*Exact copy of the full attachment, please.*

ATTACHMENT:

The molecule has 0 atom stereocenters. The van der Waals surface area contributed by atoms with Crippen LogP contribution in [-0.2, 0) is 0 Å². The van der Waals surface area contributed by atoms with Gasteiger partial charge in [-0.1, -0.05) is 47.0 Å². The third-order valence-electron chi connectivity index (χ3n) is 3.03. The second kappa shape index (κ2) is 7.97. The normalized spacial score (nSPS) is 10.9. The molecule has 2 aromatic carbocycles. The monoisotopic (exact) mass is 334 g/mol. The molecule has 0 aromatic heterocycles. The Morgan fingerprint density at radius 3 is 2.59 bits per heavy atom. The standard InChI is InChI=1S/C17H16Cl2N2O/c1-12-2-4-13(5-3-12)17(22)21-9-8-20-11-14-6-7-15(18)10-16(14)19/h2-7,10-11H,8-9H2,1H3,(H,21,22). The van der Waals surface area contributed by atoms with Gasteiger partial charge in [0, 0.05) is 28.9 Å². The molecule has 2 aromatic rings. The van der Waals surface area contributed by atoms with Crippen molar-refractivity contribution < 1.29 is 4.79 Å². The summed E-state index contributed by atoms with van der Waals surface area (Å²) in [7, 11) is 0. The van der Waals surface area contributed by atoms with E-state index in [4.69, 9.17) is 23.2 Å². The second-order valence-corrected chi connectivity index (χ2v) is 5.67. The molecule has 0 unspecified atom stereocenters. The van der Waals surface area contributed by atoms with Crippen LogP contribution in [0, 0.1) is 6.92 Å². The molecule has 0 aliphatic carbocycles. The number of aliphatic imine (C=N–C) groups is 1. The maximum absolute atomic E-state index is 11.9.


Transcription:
The molecule has 0 atom stereocenters. The van der Waals surface area contributed by atoms with Crippen LogP contribution in [-0.2, 0) is 0 Å². The van der Waals surface area contributed by atoms with Gasteiger partial charge in [-0.1, -0.05) is 47.0 Å². The third-order valence-electron chi connectivity index (χ3n) is 3.03. The second kappa shape index (κ2) is 7.97. The normalized spacial score (nSPS) is 10.9. The molecule has 2 aromatic carbocycles. The monoisotopic (exact) mass is 334 g/mol. The molecule has 0 aromatic heterocycles. The Morgan fingerprint density at radius 3 is 2.59 bits per heavy atom. The standard InChI is InChI=1S/C17H16Cl2N2O/c1-12-2-4-13(5-3-12)17(22)21-9-8-20-11-14-6-7-15(18)10-16(14)19/h2-7,10-11H,8-9H2,1H3,(H,21,22). The van der Waals surface area contributed by atoms with Gasteiger partial charge in [0, 0.05) is 28.9 Å². The molecule has 2 aromatic rings. The van der Waals surface area contributed by atoms with Crippen molar-refractivity contribution < 1.29 is 4.79 Å². The summed E-state index contributed by atoms with van der Waals surface area (Å²) in [7, 11) is 0. The van der Waals surface area contributed by atoms with E-state index in [4.69, 9.17) is 23.2 Å². The second-order valence-corrected chi connectivity index (χ2v) is 5.67. The molecule has 0 unspecified atom stereocenters. The van der Waals surface area contributed by atoms with Crippen LogP contribution in [0, 0.1) is 6.92 Å². The molecule has 0 aliphatic carbocycles. The number of aliphatic imine (C=N–C) groups is 1. The maximum absolute atomic E-state index is 11.9.